AV referendum: a sad day for British democracy
So, the results are in. At the time of writing, the referendum on introducing is all over bar the shouting. It’s blatantly apparent that the ‘NO’ campaign has won a comprehensive victory, with more than two thirds of the vote. However much the result is touted as a clear signal from the British public, we’re more inclined to see it in the context of plummeting Liberal Democrat support and a lack of true understanding of what was at stake.
According to this piece in The Guardian, many saw the referendum as much as a straw poll on the performance of the Liberal Democrats in coalition, rather than recognising it as a potential first step towards a genuinely representative democracy. Its rejection suggests not only that the public are unready for AV per se, it also sends out a signal that attempts at further reform will be met with less than full receptivity. Had we voted ‘YES’ to AV, we would have opened the door to further shifts down the line. Voting ‘NO’, and by such a large majority, slams that door shut.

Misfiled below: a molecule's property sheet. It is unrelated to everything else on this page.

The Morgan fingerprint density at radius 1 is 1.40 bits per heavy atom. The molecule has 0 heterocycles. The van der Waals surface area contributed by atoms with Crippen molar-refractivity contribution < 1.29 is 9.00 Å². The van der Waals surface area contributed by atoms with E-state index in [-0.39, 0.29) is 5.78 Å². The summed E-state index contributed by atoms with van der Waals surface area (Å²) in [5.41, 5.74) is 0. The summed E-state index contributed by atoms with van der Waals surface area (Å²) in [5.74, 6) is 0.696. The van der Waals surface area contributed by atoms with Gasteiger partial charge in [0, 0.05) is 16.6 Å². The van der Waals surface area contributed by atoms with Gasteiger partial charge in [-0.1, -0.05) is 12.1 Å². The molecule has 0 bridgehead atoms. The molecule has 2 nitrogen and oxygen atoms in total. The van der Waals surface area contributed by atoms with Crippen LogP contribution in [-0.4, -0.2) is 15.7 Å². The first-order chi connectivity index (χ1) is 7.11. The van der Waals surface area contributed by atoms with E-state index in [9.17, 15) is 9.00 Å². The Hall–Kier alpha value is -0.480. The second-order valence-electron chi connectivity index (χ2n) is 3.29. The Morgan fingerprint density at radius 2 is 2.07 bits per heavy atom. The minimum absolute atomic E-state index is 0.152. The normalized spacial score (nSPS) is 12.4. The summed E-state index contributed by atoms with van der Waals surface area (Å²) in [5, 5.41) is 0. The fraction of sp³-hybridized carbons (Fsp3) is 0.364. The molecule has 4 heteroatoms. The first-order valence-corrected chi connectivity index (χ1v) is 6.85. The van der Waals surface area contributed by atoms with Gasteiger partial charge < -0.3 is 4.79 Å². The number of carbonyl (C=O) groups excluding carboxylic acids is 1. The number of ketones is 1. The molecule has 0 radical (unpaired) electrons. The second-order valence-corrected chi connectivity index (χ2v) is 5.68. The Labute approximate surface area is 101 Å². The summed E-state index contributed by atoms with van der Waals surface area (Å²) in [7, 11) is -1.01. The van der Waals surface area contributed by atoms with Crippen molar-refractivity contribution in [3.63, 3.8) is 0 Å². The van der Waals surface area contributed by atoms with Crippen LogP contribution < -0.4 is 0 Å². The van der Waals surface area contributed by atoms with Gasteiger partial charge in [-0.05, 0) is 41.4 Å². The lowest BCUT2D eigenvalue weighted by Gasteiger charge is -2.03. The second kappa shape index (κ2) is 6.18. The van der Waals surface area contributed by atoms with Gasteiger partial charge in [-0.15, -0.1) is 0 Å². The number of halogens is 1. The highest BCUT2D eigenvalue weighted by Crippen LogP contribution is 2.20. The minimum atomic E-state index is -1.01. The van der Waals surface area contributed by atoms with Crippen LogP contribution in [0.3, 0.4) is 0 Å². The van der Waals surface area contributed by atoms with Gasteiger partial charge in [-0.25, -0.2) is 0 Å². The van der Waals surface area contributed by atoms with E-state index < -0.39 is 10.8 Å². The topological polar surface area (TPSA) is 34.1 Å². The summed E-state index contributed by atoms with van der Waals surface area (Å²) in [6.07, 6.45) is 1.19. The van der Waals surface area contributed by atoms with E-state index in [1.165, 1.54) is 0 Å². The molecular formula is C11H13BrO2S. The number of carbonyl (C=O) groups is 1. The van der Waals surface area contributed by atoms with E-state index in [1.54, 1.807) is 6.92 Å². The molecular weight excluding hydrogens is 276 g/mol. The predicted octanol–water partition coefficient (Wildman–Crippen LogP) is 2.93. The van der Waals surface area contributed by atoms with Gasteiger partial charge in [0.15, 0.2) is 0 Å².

Just as poignantly, the result gives those who want to call into question the more widespread use of referenda a platform for doing exactly that. Yesterday’s vote was the first time in 36 years that the British public has been asked to voice an opinion on a specific question. The fact that so many seemed quite content to keep things as they are fuels the fire of those who want to claim that referenda are pointless, costly, and a waste of logistical effort.
We, the British public, missed our chance on Thursday. We fluffed our lines and laid a foundation for the rise of regressive politics and the upholding of the status quo. We’re not referring to any party specifically, here, by the way. We’re describing an electoral system that entrenches two-party rule and squeezes out progressive voices — voices that might challenge the multitude of incursions into our civil liberties and the quality of our public life that we currently face.
As Alexis de Tocqueville is reputed to have said: “In a democracy, people get the government they deserve.” When we were stuck with electing our leaders under First Past the Post, there was some justification for claiming that we were hampered by an unfair and unrepresentative system. Now that we’ve rejected AV, and demonstrated our lack of appetite for reform, we’ve only got ourselves to blame.